I started biting my nails when I was 5-years-old. I didn’t like the feeling of getting my nails clipped, and I figured nail biting would solve my problems. If I had my nails bitten down to nothing, there wouldn’t be anything to trim.
It worked, but over the years I was met with a new problem. I couldn’t stop. Whenever I was anxious, bored, deep in thought, or caught up in a TV show, my hand went to my mouth, and once again my nails were gone.
Every New Year my resolution was the same. This would be the year I’d stop biting my nails. Like so many New Year’s resolutions, it was usually rescinded by January 7th.
I tried bitter nail solutions that make your nails taste bad if you bite them… and soon realized that after a nibble or two the taste was gone. I had people tell me to wear a rubber band on my wrist and snap myself whenever I bit a nail, but I’m not the self-punishing sort. I just couldn’t go there. I wore acrylic nails for a while thinking that I’d get out of the habit, but they made my nails underneath weak and wavy. After the acrylics came off, they were thinner and unhealthier than before, which made it even harder to grow them.
One time as an adult, though, I got close to quitting for good. I was able to not bite for quite a while, and then I decided to celebrate by getting a manicure. The manicurist trimmed and filed my nails down to nothing, and I was back to square one. Feeling defeated, I decided to give up on the whole thing.
By the time I was getting married, I told the wedding photographer not to bother with the usual shots of rings on hands and whatnot. With wedding planning in high gear, there was no way that I was going to add “drop lifelong habit” to my list of to-do’s.
Then a month ago, I was at a gathering along with a woman who had a beautiful French manicure. (I’ve always loved the look of those.) I complimented her on it and she asked why I didn’t get one too.
“Oh, I can’t,” I said with a shrug.
“Why not?” she asked.
“I’m a nail biter.”
On the car ride home, it occurred to me what a silly reason that was to not have something I wanted. There are so many things that we deny ourselves because of costs, time, or because we feel we lack the power to make the change we want. But long, pretty nails? Those are entirely in my control.
So I set out to quit the nail biting habit. It has been one month, and here’s what I’ve learned along the way.
How To Stop Biting Nails
1. Like any other change, you have to really want it.
Without desire, there can be no real commitment and therefore no real change. In the past, I’d focused on what I was giving up – a habit that reduced my stress. This time I focused on what I was gaining – pretty hands that I could feel proud to show.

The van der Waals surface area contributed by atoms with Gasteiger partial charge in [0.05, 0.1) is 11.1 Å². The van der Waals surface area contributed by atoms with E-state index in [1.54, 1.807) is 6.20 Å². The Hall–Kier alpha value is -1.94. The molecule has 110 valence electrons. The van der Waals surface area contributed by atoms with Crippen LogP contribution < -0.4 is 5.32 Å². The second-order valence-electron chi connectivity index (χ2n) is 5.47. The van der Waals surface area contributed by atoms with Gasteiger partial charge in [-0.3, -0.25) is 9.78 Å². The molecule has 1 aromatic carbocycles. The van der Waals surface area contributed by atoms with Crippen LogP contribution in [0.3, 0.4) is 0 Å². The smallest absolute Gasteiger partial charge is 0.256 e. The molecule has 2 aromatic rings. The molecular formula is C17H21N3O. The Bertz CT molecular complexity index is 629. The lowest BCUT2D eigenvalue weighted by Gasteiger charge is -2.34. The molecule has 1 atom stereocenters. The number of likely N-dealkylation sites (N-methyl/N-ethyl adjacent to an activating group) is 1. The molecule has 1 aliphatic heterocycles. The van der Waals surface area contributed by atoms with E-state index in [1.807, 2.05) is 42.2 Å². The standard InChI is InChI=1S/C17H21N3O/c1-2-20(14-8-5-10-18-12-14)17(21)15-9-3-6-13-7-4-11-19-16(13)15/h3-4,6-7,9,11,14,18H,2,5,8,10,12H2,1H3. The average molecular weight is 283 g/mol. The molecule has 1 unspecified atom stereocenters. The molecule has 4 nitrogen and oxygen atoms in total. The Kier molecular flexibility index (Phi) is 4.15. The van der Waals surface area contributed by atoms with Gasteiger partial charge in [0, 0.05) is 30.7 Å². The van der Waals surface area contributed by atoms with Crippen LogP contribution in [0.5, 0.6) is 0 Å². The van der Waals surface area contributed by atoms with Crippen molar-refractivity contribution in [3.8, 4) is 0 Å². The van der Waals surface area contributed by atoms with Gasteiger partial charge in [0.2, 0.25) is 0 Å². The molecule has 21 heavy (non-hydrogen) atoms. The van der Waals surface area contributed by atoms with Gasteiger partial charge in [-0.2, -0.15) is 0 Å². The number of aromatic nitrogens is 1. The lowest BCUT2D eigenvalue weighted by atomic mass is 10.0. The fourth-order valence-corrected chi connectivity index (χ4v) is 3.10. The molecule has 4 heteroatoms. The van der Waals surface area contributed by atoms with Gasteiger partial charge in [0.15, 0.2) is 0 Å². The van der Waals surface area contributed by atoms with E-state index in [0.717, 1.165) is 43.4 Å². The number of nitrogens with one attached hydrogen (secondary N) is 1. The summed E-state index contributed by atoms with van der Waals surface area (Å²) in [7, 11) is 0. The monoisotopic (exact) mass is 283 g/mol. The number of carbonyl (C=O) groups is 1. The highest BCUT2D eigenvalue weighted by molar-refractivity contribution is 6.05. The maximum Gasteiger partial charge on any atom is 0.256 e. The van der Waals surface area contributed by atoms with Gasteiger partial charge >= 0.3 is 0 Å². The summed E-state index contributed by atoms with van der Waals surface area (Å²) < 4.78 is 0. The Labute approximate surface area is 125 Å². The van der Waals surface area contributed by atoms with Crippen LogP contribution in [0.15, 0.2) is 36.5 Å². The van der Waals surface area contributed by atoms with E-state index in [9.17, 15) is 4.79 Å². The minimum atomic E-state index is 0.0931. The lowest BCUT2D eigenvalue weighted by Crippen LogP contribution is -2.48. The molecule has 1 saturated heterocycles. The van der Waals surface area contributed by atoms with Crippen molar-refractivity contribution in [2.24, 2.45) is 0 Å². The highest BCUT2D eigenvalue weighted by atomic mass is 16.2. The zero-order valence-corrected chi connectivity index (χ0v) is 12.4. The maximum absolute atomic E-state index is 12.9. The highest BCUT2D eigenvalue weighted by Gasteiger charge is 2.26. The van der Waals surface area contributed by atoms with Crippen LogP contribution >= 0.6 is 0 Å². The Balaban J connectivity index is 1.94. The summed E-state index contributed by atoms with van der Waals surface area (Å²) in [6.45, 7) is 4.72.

2. Refocus your energy.
Whenever I felt the urge to bite my nails, I’d pamper them instead. I’d lather on moisturizer, clean them, tidy them, or paint them.
3. If you feel tempted to take a nibble, try aversion tactics.
Do an image search and look at pictures on the internet of bitten up nails. When they’re your own hands, you get used to them, but when you see the nails on other people, you realize how unattractive it looks. Or do an image search for long, healthy nails, and imagine how good you’ll feel when your hands look that way too.
4. If you get a snag or split, don’t use your teeth to fix it.
A little nibble to shape things up doesn’t go anywhere good. Get a nice file and nail trimmer, and keep your nails looking neat and orderly.
5. Don’t give up because of one tear.
It can be disappointing when a crack, snag, or overeager nail technician takes down your longest nail. Don’t use that as a reason to give up altogether. Quitting today won’t get you closer to your goal of long nails.
6. Use bright polish as a way of distracting yourself from your progress.
I bought nail polishes that were on the bright side, so that they’d mask the white growing underneath. Out of sight, out of mind. By the time I removed the polish, I’d made a lot of headway, which encouraged me to keep going.
7. Enjoy the simple perks that come with your fledgling nails.
Simply scratching an itch feels so much more satisfying with longer nails. I can tell that my cats are enjoying this upgrade, and I am too! Pay attention to those little pleasures that your new nails give you – whether it’s the ability to easily remove ice from the tray or remove a sticker from an apple.
8. Treat yourself for your progress.
A new ring, nail polish, or hand lotion is a terrific way of saying, “Good job, me!”
Have you ever quit a bad habit? What worked for you?
Image Credit: Photo by Cadry Nelson